— His Harvard doctoral thesis, “Intimations Pursued: The Voice of Practice in the Conversation of Michael Oakeshott,” won the government department’s Toppan Prize, for the best dissertation “upon a subject of Political Science.”
    JESSE KORNBLUTH
    summa cum laude thesis, “The Contradictions of Commitment in the Work of George Orwell”
    magna cum laude Bachelor of Arts degree in English Literature
    Just on the record of those three Harvard guys, you should feel encouraged to persist in this effort.
    All best.
     

  11. says

    Lacking core strength or real accomplishments, bereft of the courage of their convictions, the only thing the low quality human has is the self-aggrandizement through the praise of others.

  12. Charles Martel says

    Wow. All that intelligence and not a whit of self-awareness.

    So Obama was the first African American president in the history of the Harvard Law Journal. Aside from his skin color, and Kornbluth’s reassurance that this position was a high honor, what else did Obama do with the title? Any great legal insights or treatises that we are ever going to know about?

    Andy Sullivan wins a department prize for his doctoral thesis—a thesis that has made no difference whatsoever in the  discourse on political blogs, which is the subject of Book and Kornbluth’s exchange. That’s because nobody reads PhD theses unless they’re assigned or remaindered. If you sample some poages of the book on Amazon, it quickly turns into a plod as the compuslory morte main academese kicks in almost immediately. (By the way, the book is a typical academic rip-off: $39.95[!] when $7.95 will get you a 32-tab supply of Sominex.)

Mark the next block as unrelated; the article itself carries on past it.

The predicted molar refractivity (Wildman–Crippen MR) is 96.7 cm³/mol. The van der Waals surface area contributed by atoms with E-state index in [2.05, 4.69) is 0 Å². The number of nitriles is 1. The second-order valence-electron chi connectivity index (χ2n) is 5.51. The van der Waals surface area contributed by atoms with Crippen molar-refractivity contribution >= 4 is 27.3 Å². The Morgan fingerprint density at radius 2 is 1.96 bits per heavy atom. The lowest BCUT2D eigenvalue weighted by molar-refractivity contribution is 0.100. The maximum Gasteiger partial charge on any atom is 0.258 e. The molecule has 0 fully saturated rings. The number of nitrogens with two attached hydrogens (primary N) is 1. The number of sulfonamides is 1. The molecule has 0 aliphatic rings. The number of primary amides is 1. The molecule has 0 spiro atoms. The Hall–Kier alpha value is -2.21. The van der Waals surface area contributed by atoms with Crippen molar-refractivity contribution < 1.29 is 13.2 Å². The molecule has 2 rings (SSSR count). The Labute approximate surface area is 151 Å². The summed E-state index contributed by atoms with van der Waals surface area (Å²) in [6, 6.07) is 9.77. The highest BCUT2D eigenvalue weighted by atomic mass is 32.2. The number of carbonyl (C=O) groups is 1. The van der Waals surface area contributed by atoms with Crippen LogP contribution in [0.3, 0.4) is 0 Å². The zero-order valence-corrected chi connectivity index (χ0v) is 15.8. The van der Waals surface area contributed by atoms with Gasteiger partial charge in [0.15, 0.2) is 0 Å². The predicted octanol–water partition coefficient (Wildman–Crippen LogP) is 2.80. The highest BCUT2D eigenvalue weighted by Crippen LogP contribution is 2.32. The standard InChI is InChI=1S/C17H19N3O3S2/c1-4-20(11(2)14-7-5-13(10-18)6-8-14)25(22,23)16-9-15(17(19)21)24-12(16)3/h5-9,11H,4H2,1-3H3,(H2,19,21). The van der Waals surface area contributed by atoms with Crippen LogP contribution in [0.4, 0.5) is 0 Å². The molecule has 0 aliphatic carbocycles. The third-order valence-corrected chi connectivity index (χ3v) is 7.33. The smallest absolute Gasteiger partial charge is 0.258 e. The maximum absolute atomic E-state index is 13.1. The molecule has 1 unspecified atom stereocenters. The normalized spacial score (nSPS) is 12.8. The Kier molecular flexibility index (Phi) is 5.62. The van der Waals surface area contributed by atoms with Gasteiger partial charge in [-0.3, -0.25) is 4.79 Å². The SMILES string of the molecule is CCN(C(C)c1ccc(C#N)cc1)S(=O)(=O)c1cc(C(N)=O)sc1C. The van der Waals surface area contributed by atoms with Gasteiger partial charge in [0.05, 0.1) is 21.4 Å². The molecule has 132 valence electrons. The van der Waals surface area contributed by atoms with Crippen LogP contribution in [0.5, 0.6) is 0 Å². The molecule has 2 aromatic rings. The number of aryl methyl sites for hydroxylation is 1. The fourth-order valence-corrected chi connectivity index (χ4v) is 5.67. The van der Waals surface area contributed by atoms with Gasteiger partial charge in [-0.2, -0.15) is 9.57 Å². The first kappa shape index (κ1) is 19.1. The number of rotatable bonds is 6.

Note, too, the absence of any awards beyond the fond recognition from the small world that helped Sullivan produce his work. Where are the raves from the New York Times and the New York Review of Books, and the other usual applause gallery members?

    Kornbluth won his honors how many years ago? (I won the American Legion Award in junior high, the top honor at my school. My award predates Kornbluth’s by four or five years. Pretty impressive, no?) I do admit to being impressed by the magna and summa labels on the cum laudes. Back when Kornbluth attended Harvard, the school actually had a reputation to protect, and nabbing an honor was a real thing. Now the school is self-parodizing, with something like 90 percent of all grades given being A’s.

    So, who the hell cares what these Harvard boys won years ago? The current dispute is over Sullivan’s vicious innuendoes about Sarah Palin and Kornbluth’s hagiographical writing about that wretched man. As for Obama, it would have been better for Kornbluth to have left him out of this. Obama personifies what has gone wrong with a once great school—the elevation of form over substance, the cheap grace of affirmative action, and the manufacture of empty suits occupied by minds that think listing awards forms an effective argument.